by Robert Lyman - 2021
“This is why I have grey hairs!” Chief Zilla yelled while pushing fingers through the holes in the wing skin. Holes nearly the size of the one inch holes in the dive flaps along the trailing edge of each wing. The chief aircraft mechanic was not amused by my excuse of ‘Hey, what’s the point in having dive flaps on the aircraft if you don’t use them?’ As for grey hair, not hard to miss in the dark brown mane that she has, but I’m not foolish enough to point that out.
The Renegade’s hanger was cold and drafty at our current altitude, which on the whole, made our examination of the damage to the new Remora dive bomber prototypes even more uncomfortable than it already was. It’s cold at sea level, but even colder at ten thousand feet above sea level and the aircraft hangar was not exactly a priority place to heat. My extremities were, let’s just say, numb bordering on “Warm us up or we’re outta here!”
The two Remoras were the only two of their kind in existence having been stolen by myself and a compatriot when we escaped the NAF. When the opportunity to raid a North American Federation military compound had popped up, Captain XO and I decided the time was ripe to test them in a combat situation.
“Look the Remora is a tough bird and the damage was min—” was all I got out before she turned and gave me a look that would freeze even a leviathan in its tracks. Her pupils became deep pools of nothingness drowning out the deep brown iris’ around them. They threatened your very mortal soul if you lingered too long. On the whole, it’s a pretty uncomfortable look and honestly, it creeps the bejesus out of me when she does it.
As for the damage, it is true that the Remora is really just a modified Parasite fighter, the airframe is a solid design and it could take a hell of a lot of punishment if the need arose. Was I going to go against the Chief and risk my very, and I mean VERY, mortal soul to quibble over this?
“That’s not the point Piper,” she said. “I have limited resources to fix the equipment we have and with the Remoras being special needs, that makes it ten times harder.” She exhaled in frustration before continuing, “Look it’s fixable, just take it easy.”
I raised my hand before she could continue, “Okay, okay, I’ll work with the crews to be more careful. Deal?”
“Deal,” she replied. Her demeanor softened and the subject changed to the raid itself. “So how was the raid?”
We turned to make our way back to the workshop and the beckoning warmth therein. “Good. Was on my way to brief the Captain when I decided to stop in and get the damage assessment.”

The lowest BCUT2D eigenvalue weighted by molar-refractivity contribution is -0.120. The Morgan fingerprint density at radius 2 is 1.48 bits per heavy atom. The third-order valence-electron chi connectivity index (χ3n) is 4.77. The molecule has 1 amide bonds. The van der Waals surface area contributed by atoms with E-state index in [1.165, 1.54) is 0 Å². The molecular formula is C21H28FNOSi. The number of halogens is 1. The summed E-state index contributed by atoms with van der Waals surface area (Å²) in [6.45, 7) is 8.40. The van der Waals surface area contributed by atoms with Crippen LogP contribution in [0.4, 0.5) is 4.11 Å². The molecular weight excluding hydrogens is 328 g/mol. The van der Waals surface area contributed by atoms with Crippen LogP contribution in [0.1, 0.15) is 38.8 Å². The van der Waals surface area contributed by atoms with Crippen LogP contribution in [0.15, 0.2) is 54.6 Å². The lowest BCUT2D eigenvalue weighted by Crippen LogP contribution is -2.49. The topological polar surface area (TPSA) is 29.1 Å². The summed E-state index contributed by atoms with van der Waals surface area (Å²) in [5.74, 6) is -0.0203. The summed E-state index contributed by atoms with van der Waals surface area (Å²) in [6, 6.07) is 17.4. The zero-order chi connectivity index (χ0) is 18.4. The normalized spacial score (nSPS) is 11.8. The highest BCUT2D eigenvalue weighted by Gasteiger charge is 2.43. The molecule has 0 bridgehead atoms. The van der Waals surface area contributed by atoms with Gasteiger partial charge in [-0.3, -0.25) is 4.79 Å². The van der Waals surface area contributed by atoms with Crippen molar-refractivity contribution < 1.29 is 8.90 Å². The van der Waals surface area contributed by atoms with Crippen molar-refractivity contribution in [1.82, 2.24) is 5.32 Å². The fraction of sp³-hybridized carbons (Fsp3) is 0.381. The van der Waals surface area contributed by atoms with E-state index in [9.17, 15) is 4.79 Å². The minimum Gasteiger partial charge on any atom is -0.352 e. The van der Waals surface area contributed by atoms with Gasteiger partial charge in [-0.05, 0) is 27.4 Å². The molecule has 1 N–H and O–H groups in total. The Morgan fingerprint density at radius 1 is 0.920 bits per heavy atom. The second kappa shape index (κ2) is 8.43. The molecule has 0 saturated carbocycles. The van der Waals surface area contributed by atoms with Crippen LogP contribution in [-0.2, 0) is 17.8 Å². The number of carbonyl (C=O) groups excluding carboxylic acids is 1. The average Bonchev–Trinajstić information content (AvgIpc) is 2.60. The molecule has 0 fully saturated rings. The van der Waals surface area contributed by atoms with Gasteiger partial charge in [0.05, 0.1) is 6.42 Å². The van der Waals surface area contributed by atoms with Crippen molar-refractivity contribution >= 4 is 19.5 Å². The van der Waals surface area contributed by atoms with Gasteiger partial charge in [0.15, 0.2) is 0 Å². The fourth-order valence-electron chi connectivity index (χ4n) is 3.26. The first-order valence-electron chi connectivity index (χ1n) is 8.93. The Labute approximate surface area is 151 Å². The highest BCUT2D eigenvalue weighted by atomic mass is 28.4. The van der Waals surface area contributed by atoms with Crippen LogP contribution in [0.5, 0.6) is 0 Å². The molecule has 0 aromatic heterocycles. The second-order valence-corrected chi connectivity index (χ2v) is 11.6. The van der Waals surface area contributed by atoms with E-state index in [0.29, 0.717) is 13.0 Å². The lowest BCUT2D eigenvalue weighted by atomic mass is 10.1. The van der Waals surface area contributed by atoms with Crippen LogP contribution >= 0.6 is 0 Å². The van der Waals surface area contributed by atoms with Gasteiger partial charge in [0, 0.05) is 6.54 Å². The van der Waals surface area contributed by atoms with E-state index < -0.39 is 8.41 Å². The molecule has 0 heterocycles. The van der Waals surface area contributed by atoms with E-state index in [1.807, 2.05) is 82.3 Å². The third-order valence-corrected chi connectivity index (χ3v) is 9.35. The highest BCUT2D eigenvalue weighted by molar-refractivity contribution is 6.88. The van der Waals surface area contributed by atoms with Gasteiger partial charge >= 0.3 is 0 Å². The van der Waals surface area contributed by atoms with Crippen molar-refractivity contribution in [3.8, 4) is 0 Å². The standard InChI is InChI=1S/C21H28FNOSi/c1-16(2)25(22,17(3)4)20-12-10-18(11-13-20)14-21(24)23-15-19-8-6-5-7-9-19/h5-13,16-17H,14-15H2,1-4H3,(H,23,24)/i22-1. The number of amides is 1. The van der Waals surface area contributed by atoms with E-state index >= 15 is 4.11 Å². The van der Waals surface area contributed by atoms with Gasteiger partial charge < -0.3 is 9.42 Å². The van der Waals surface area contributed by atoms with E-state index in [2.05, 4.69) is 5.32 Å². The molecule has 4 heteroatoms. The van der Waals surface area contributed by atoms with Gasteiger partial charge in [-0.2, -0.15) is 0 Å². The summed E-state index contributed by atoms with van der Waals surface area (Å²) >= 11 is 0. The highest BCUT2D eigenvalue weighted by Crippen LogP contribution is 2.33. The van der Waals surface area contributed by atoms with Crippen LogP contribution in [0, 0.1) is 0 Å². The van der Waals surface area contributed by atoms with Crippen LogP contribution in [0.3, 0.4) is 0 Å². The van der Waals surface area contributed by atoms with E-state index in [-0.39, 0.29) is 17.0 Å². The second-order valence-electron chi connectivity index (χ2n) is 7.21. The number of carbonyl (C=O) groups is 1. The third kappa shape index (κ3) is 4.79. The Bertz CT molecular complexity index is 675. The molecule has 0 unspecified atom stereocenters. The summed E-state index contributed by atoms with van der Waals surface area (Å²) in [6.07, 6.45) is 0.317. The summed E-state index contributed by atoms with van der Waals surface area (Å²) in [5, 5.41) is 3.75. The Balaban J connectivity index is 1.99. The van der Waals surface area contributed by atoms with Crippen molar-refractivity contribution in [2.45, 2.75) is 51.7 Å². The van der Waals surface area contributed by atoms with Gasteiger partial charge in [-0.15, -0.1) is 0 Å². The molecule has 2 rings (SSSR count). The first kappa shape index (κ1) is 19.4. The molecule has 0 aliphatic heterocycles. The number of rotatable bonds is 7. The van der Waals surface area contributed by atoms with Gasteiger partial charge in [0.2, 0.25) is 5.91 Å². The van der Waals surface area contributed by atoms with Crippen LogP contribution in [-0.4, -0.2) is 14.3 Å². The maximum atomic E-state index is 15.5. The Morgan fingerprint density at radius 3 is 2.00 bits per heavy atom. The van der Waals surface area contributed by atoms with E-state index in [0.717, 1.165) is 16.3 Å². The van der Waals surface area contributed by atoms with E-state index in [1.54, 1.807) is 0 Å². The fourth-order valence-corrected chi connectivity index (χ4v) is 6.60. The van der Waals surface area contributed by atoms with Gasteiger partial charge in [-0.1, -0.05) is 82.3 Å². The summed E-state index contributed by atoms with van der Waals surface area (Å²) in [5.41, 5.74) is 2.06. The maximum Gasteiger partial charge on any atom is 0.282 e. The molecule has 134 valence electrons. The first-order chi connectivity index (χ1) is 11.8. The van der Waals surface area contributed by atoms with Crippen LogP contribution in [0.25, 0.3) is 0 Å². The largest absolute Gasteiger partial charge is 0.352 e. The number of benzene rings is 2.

The warmth of the workshop enveloped us as we closed the hatch. The pungent smell of oil, grease, and that ‘black medicine’ she calls coffee never gets old when I enter this space. It seeps into your very soul and stays there like a warm blanket. Comforting you when you feel alone, revitalizing when you are emotionally drained, and driving you when you are passionate for the work. If I wasn’t a pilot, I’m pretty sure I’d have been a mechanic of some sort.
Airman Second Class Moss was waiting for us by a workbench near the opposite hatchway. “Sir, Chief. Captain requests your presence in his quarters.”
“Tell the Captain I will be there shortly,” I replied.
“Sir, he wants to see both of you,” he replied. He saluted, then turned and disappeared through the open hatch.
“What the fuck?” exclaimed Chief Zilla. “What did you get me into this time Piper?” I hesitated for a moment, quickly running over a short list of things I might have done in the last several days or weeks for that matter, that could have possibly had an adverse effect on her. Nope, nothing.
“Ah...nothing. I have no idea why he’d want to see both of us. News to me.” I politely shrugged at the assertion that I had caused any trouble. This time. Yes, in times past I have caused ‘some’ heartburn for Chief Zilla, but I’ve always been pretty good at smoothing things over and staying on her good side. One must stay on the good side of your chief mechanic if you want your ship to fly straight and true. Don’t and as I like to say, ‘It’s not the fall that kills you, it’s the sudden stop at the bottom’. Not saying she’d do something like that, just saying that while I may be crazy, I’m not stupid.
We made our way to the forward portion of the ship along the main corridor that traversed the central axis, passing other crew members along the way. Doors, ladders, and side corridors marked our passage before we stopped before a single grey door with a non-descript name plate about eye level. It read ‘Captain XO’ in white letters on a black background. I raised my hand to knock.
“Come in,” came his voice before my hand even made a forward motion. How does he do that? Christ he always seems to know when someone is outside his door.
While I was busy contemplating the existentialist nature of the Captain’s clairvoyance, Chief Zilla twisted the handle and shoved past me.
“I hate waiting,” she said without even so much as a glance in my direction. I opened my mouth to reply then thought better of it and stepped into the cabin behind her.
The Captain’s cabin was a spartan affair. Same grey color as the hallway, not much bigger than your typical hotel room save for the incredible view out the viewport along the back wall. Ten thousand feet up over the Atlantic ocean was a stellar view in my book. He sat behind his desk off to the right facing the door leaving space in front for the Chief, myself, and two chairs. To the left was a modest bunk, sheets pulled taught with a fold just before the pillow. Still does eighteen and eight. Some traditions never change.
We each gave a perfunctory salute and took the chairs offered to us by his simple hand gesture.
“So Commander, how did they perform?” he asked.
“It went pretty well all things considered. The NAF Fenris was docked there, so we had a nice big target to aim for. I think we damaged her, but it was hard to see once the bombs started falling. Ack-Ack, sorry Lieutenant Flack managed to knock out the power station and I targeted the headquarters building. It should keep them on their heels for a bit, but I’ll know more once I review the gun camera footage,” I said.